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Page:Popular Science Monthly Volume 32.djvu/589

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POPULAR MISCELLANY.

tory of the tribes, with a description of their social and religious customs; and the explorations in the mounds and burial places of the Scioto and Little Miami Valleys of Ohio—the most extensive and systematic of the museum's explorations—which have yielded extremely rich results in illustrating the life and customs and rituals of the people to whom they appertained. To these may be added the decipherment and translation by Mrs. Zelia Nuttall of a number of the Mexican codices and inscriptions.

 

The Scientific Privileges of Country Boys.—"Nor is the study of natural things, and the making of discoveries," says Professor O. P. Hay, in a paper on "The Amphibians and Reptiles of Indiana," "the exclusive privilege of those who have received a scientific training. There is not a farmer boy in Indiana who may not make solid contributions to science if he will but use his opportunities. Persons who live in the country are in direct contact with Nature. They see a thousand things that the naturalist would delight to see, and yet may never be permitted to behold. The time of coming and going of the various species of birds; their curious habits, as shown in nest-building and obtaining food; and the occurrence here and there of rare species of various animals, are examples of matters which all may observe and report, and which science needs to know."

 

Rich Men's Duties to Themselves.—While the value of wealth as an alleviator of suffering and a promoter of worthy public objects is strongly appreciated by many who possess it, says Lester F. Ward in "The Forum," "its value as a direct means of intellectual and moral culture is rarely discerned by this class. Many rich people are fully alive to their duty toward others, and at the same time apparently devoid of a sense of their duty toward themselves. The function of wealth, in affording leisure for culture and for thorough, painstaking work in any field of progressive labor, has always been and always must be a far more important one than that of furnishing temporary relief to suffering humanity. Without leisure, Humboldt could not have explored all the realms of Nature, and given the world an intelligible cosmos. Without immunity from care, Newton could not have found out and unfolded to his age and ours the true nature of the universe. Without leisure and resources, Darwin could not have fathomed the mysteries of life and solved the great problem of being. Civilization, with all its mechanical accessories and blessings, is the product of calm deliberation and patiently-wrought results. The inventions that underlie it were impossible until the principles of Nature upon which they rest had been established, and this has in most cases been the result of prolonged researches made for truth's sake alone. . . . This scientific work, this search for truth for its own sake, can only be successfully prosecuted when the means of subsistence are made to be not in the least dependent upon it. . . . The so-called men of leisure, who have accomplished these good results, have really been the most industrious of all men. Leisure, in this sense, merely means relief from the necessity of performing statical work, in order to be able to perform dynamic work. . . . But how few understand it in this sense!"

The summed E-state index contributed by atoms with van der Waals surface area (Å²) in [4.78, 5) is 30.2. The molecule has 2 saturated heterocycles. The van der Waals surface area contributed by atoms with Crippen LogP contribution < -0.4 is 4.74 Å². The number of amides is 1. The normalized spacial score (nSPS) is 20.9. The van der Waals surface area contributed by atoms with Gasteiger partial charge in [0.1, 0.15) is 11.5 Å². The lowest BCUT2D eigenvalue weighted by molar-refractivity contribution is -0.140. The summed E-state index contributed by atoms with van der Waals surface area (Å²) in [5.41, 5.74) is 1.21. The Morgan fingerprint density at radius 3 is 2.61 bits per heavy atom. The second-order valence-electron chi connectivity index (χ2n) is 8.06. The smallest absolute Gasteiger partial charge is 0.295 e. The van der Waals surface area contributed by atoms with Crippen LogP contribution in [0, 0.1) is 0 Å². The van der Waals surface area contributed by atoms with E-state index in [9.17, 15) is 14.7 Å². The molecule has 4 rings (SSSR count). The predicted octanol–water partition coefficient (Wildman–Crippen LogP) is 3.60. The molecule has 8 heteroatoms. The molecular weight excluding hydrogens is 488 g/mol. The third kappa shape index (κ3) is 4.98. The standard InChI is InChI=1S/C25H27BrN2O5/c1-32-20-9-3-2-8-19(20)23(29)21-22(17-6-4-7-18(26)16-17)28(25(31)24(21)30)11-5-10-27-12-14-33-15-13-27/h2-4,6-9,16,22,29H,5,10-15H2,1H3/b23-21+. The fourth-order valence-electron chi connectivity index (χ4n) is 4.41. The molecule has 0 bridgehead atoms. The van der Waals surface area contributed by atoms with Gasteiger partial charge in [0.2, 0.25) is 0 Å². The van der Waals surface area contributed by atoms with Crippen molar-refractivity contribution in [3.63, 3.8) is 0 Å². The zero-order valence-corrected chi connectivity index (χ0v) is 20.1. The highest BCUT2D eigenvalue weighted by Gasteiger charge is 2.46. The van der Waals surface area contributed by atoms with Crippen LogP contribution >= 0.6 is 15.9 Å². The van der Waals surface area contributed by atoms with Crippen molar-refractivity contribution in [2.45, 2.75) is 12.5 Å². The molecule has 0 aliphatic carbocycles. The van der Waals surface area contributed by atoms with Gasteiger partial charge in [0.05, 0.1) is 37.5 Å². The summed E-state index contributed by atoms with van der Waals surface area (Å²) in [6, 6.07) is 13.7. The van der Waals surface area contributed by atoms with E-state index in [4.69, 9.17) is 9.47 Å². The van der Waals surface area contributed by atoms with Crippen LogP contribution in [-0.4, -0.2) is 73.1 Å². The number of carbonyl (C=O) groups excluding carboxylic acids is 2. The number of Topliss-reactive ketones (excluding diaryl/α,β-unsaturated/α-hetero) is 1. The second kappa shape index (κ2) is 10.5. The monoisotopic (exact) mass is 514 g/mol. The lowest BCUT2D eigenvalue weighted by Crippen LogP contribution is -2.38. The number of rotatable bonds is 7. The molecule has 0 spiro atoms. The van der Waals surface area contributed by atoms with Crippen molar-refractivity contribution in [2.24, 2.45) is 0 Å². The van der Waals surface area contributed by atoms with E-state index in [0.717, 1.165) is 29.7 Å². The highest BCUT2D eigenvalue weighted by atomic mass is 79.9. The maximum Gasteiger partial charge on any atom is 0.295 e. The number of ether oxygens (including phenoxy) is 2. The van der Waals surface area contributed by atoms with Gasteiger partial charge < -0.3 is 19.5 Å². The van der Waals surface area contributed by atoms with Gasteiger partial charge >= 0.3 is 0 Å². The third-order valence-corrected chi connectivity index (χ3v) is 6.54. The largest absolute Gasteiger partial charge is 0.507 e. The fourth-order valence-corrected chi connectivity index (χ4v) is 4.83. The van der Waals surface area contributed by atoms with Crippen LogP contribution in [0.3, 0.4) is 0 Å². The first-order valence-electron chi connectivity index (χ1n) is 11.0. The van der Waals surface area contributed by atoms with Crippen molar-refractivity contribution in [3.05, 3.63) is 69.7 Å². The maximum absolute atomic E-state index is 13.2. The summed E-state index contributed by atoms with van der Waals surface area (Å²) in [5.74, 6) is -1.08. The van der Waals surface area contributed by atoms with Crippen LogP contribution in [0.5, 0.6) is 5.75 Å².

New Economical Plants.—The directors of the Sahárunpur Gardens, India, are cultivating a number of new plants, for acclimitization. Among them is the Acacia Senegal, which, besides yielding the best gum-arabic, furnishes a reddish-brown wood which takes on a fine polish, and is used for weavers' shuttles. The Cedula adorata, or West Indian cedar, has a light wood of a mahogany color, even-grained, easily worked, and fragrant—the wood from which Havana cigar-boxes are made. Cencheris catharticus is a much-valued fodder-plant, which grows in sandy-desert tracts. It is the Tuart of Australia, a tree of magnificent proportions, which furnishes most excellent hard-wood timber. The Myricas, or wax-myrtles, of North and South America, are cultivated for the waxy exudations on their fruits, from which the wax is separated by boiling and skimming. The fruits of the Sapindus saponaria, or West Indian soap-berry, contain a large quantity of a saponaceous matter, which is used for washing clothes. The hard, round, black seeds are worn as beads for necklaces.